Rebuilding in Haiti: Reflections on the 12th Anniversary of the Earthquake

Today marks the 12th anniversary of the 2010 earthquake in Haiti, which caused large-scale destruction to the country’s capital, Port Au Prince. It is a date Haitians will never forget; the day they experienced one of the worst natural disasters in the nation’s history, an earthquake registering 7.0 on the Richter scale. As the country continued to mourn the legacy of this disaster, in August of last year it was once again hit by another Earthquake, this time impacting the southwestern part of the island. The Earthquake was followed by Tropical Storm Grace two days later which swept across the country, causing further damage and suffering for the victims of the earthquake.

In response, the Goldin Institute launched a crowdfunding campaign to support our grassroots partners in Haiti, Daniel Tillias and Malya Villard-Appolon, who are on the frontlines responding to the needs of those most affected by the earthquake.

Will you join us in stepping up to support grassroots leaders in Haiti rebuild their lives?


The international response to the 2010 earthquake highlighted, starkly, disaster capitalism. Of the billions of dollars raised to help rebuild the country the majority was spent on foreign intervention and personnel, including international NGOs, UN agencies, and the US military. Very little of this money ever reached local communities, local businesses, or local civil society organisations.

Not only did the people of Haiti have to deal with rebuilding their lives following the disaster, they also became aware of how their suffering was being used to profit international institutions and consultants. $6.4 billion which they never saw.

"We must learn from the mistakes from the response to the 2010 earthquake. We need to sustain local businesses. We must invest in Haitian communities and businesses and use their services in this disaster relief as much as possible.” – Daniel Tillias

Recognizing the impact of these past failures, many local activists and leaders are resisting this model of foreign intervention and reliance on hand-outs (or on the hope that they might materialize), and calling on international donors and funders to channel their support to grassroots actors who have the knowledge and networks to ensure funds are directed and used adequately.

It has been five months since the 2021 earthquake hit Haiti. More than 2,200 people have died, 12,200 injured, and hundreds remain missing. More than 50,000 homes were destroyed and another 77,000 damaged. When reporting on disaster situations, death tolls often become shadowy figures and it becomes difficult to know what we can do to help; one of the most significant ways we can support is by trusting those local leaders who are on the frontlines of disaster response.

Daniel from Port au Prince, Haiti, works to improve the welfare of children and youth. In 2002 he co-founded a grass-root organization called SAKALA to promote peace and reconciliation in Haiti. With the computer Learning Center , Community Garden and sports activities, SAKALA has managed to provide a safe space in the heart of Cité Soleil (Haiti's largest underdeveloped area) where youth come together to grow, learn, and play.

Malya is a recipient of the CNN Hero Award due to her efforts against gender based violence in the displaced persons camps after the 2010 Earthquake in Haiti. She is also a co-founder of the Commission of Women Victims for Victims (KOFAVIV) working to support at risk women and girls.

As we reflect on this 12th anniversary of the great earthquake, we remain in mourning for Haitian families who lost so much, especially the women and children who were raped and abused as they were displaced to Petionville Square and other places across the country. We cannot forget. We need your support, especially for vulnerable women and girls who are still being victimized. -- Malya Villard Appolon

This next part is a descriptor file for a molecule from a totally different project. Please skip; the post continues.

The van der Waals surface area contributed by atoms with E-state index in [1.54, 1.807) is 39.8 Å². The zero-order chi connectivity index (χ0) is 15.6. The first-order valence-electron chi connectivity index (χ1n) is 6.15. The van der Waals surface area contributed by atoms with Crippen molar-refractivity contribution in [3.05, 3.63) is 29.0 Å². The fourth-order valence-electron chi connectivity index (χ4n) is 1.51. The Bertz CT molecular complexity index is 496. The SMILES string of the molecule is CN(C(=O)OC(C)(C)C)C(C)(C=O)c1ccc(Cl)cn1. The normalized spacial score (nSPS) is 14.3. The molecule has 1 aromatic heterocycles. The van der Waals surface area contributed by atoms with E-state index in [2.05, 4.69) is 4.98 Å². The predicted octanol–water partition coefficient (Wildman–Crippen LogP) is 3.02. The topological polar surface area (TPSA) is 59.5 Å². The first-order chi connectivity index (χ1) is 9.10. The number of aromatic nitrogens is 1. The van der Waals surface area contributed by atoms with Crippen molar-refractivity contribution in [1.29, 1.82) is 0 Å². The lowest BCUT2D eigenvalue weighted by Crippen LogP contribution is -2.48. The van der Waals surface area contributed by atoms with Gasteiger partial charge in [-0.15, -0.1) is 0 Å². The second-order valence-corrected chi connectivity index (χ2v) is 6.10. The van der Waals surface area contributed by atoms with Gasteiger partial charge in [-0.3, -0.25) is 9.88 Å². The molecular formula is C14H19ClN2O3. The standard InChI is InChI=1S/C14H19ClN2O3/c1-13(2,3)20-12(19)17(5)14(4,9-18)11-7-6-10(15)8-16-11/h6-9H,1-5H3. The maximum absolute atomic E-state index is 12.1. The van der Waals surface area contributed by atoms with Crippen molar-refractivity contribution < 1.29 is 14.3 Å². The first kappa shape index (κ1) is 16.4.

Together Daniel and Malya have been coordinating disaster response efforts on the ground to support children and women whose homes, businesses and families have been affected by the Earthquake and Tropical Storm Grace. They need urgent emergency relief to help women rebuild their small businesses to earn family income, to help them rebuild their homes and provide meals and school materials for their children. KOFAVIV supports 150 women survivors in Grand-Anse (Jeremie), Les Cayes, Barradères, and Port-Au Prince, who are currently under extreme conditions as their income generating activities have been ruined. Most of them are yet to recover from the previous Earthquake in 2010.

Please donate today to show your solidarity with Daniel, Malya and the people of Haiti.

Stand With Us In Haiti

By Malya Villard Appolon, Goldin Global Associate, Haiti

We are raising our voices on the 10th anniversary of a date Haitians will never forget – January 12, 2010 - when Haiti experienced one of the worst natural disasters in our nation’s history, an earthquake registering 7.0 on the Richter scale. In 7 seconds, thousands of lives were lost, and the survivors were left screaming in confusion and wondering at the fate of loved ones. Women were left without husbands, children without fathers or mothers.

In the days afterward, the toll rose to over 100,000 dead, countless wounded, and 1.5 million more displaced from their homes and communities. For women and girls in particular, the physical and emotional devastation never ended.

Hundreds of thousands of Haitian citizens were suddenly pushed into displacement camps with scant governmental or international aid, so that chaos and systemic violence against women resulted. We still live in daily fear of assault on our lives and well-being.

After the earthquake, I saw and experienced the violence against women lost our own homes and lived in informal tent cities that sprung up in its wake. My own house collapsed, and I personally lived in a makeshift tent in the Champ-de-Mars park, witnessing everything that happened. Before the earthquake, Champ de Mars was the largest public park in the Haitian capital, Port au Prince, and it became a tent city for the displaced.